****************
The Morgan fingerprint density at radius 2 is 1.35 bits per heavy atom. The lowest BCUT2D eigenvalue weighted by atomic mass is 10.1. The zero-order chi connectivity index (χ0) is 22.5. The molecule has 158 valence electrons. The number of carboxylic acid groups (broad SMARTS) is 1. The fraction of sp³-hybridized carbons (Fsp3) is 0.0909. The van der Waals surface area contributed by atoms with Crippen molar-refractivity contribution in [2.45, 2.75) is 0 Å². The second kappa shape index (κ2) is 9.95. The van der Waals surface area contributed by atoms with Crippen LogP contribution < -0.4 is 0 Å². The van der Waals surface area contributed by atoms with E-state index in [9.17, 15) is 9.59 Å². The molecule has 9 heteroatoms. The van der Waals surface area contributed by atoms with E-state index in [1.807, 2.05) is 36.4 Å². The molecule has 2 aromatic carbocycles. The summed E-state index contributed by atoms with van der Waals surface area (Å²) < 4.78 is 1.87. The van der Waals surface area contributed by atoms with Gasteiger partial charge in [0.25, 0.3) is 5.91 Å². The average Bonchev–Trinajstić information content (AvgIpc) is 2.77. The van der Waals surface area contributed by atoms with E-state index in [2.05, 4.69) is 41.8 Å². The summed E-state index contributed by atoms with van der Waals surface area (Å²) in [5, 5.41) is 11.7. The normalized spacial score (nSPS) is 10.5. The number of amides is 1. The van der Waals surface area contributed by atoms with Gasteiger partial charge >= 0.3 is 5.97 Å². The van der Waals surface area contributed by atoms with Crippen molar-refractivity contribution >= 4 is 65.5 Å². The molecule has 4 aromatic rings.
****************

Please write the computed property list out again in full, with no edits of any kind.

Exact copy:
The Morgan fingerprint density at radius 2 is 1.35 bits per heavy atom. The lowest BCUT2D eigenvalue weighted by atomic mass is 10.1. The zero-order chi connectivity index (χ0) is 22.5. The molecule has 158 valence electrons. The number of carboxylic acid groups (broad SMARTS) is 1. The fraction of sp³-hybridized carbons (Fsp3) is 0.0909. The van der Waals surface area contributed by atoms with Crippen molar-refractivity contribution in [2.45, 2.75) is 0 Å². The second kappa shape index (κ2) is 9.95. The van der Waals surface area contributed by atoms with Crippen LogP contribution < -0.4 is 0 Å². The van der Waals surface area contributed by atoms with E-state index in [9.17, 15) is 9.59 Å². The molecule has 9 heteroatoms. The van der Waals surface area contributed by atoms with E-state index in [1.807, 2.05) is 36.4 Å². The molecule has 2 aromatic carbocycles. The summed E-state index contributed by atoms with van der Waals surface area (Å²) < 4.78 is 1.87. The van der Waals surface area contributed by atoms with Gasteiger partial charge in [0.25, 0.3) is 5.91 Å². The average Bonchev–Trinajstić information content (AvgIpc) is 2.77. The van der Waals surface area contributed by atoms with E-state index in [2.05, 4.69) is 41.8 Å². The summed E-state index contributed by atoms with van der Waals surface area (Å²) in [5, 5.41) is 11.7. The normalized spacial score (nSPS) is 10.5. The number of amides is 1. The van der Waals surface area contributed by atoms with Gasteiger partial charge >= 0.3 is 5.97 Å². The van der Waals surface area contributed by atoms with Crippen molar-refractivity contribution >= 4 is 65.5 Å². The molecule has 4 aromatic rings.